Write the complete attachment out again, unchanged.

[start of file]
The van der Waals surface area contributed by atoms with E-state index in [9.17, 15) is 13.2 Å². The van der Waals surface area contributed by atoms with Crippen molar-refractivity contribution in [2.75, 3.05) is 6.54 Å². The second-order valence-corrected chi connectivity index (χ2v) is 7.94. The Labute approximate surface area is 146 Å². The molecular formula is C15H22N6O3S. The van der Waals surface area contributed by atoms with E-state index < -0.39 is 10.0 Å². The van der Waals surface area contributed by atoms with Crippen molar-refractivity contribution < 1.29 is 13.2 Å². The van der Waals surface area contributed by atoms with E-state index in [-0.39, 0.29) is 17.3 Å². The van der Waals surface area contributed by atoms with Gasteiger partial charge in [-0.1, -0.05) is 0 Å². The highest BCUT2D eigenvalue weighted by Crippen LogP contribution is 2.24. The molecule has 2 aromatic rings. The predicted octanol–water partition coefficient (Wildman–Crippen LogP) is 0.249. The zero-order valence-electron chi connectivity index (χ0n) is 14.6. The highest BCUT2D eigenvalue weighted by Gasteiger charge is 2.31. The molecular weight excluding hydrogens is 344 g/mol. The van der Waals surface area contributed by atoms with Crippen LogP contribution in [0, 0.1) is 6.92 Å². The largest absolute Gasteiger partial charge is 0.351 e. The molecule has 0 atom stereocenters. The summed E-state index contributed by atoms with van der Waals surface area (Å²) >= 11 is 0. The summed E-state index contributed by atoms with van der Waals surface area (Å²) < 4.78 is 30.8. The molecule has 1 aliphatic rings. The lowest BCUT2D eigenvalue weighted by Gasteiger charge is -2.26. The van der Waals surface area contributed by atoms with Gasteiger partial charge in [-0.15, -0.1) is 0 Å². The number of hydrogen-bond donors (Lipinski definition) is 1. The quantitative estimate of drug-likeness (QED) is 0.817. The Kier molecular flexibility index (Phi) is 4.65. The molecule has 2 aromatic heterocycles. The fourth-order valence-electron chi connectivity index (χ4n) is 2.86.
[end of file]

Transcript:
The van der Waals surface area contributed by atoms with E-state index in [9.17, 15) is 13.2 Å². The van der Waals surface area contributed by atoms with Crippen molar-refractivity contribution in [2.75, 3.05) is 6.54 Å². The second-order valence-corrected chi connectivity index (χ2v) is 7.94. The Labute approximate surface area is 146 Å². The molecular formula is C15H22N6O3S. The van der Waals surface area contributed by atoms with E-state index < -0.39 is 10.0 Å². The van der Waals surface area contributed by atoms with Crippen molar-refractivity contribution < 1.29 is 13.2 Å². The van der Waals surface area contributed by atoms with E-state index in [-0.39, 0.29) is 17.3 Å². The van der Waals surface area contributed by atoms with Gasteiger partial charge in [-0.1, -0.05) is 0 Å². The highest BCUT2D eigenvalue weighted by Crippen LogP contribution is 2.24. The molecule has 2 aromatic rings. The predicted octanol–water partition coefficient (Wildman–Crippen LogP) is 0.249. The zero-order valence-electron chi connectivity index (χ0n) is 14.6. The highest BCUT2D eigenvalue weighted by Gasteiger charge is 2.31. The molecular weight excluding hydrogens is 344 g/mol. The van der Waals surface area contributed by atoms with Crippen LogP contribution in [0, 0.1) is 6.92 Å². The largest absolute Gasteiger partial charge is 0.351 e. The molecule has 0 atom stereocenters. The summed E-state index contributed by atoms with van der Waals surface area (Å²) >= 11 is 0. The summed E-state index contributed by atoms with van der Waals surface area (Å²) < 4.78 is 30.8. The molecule has 1 aliphatic rings. The lowest BCUT2D eigenvalue weighted by Gasteiger charge is -2.26. The van der Waals surface area contributed by atoms with Gasteiger partial charge in [-0.15, -0.1) is 0 Å². The number of hydrogen-bond donors (Lipinski definition) is 1. The quantitative estimate of drug-likeness (QED) is 0.817. The Kier molecular flexibility index (Phi) is 4.65. The molecule has 2 aromatic heterocycles. The fourth-order valence-electron chi connectivity index (χ4n) is 2.86.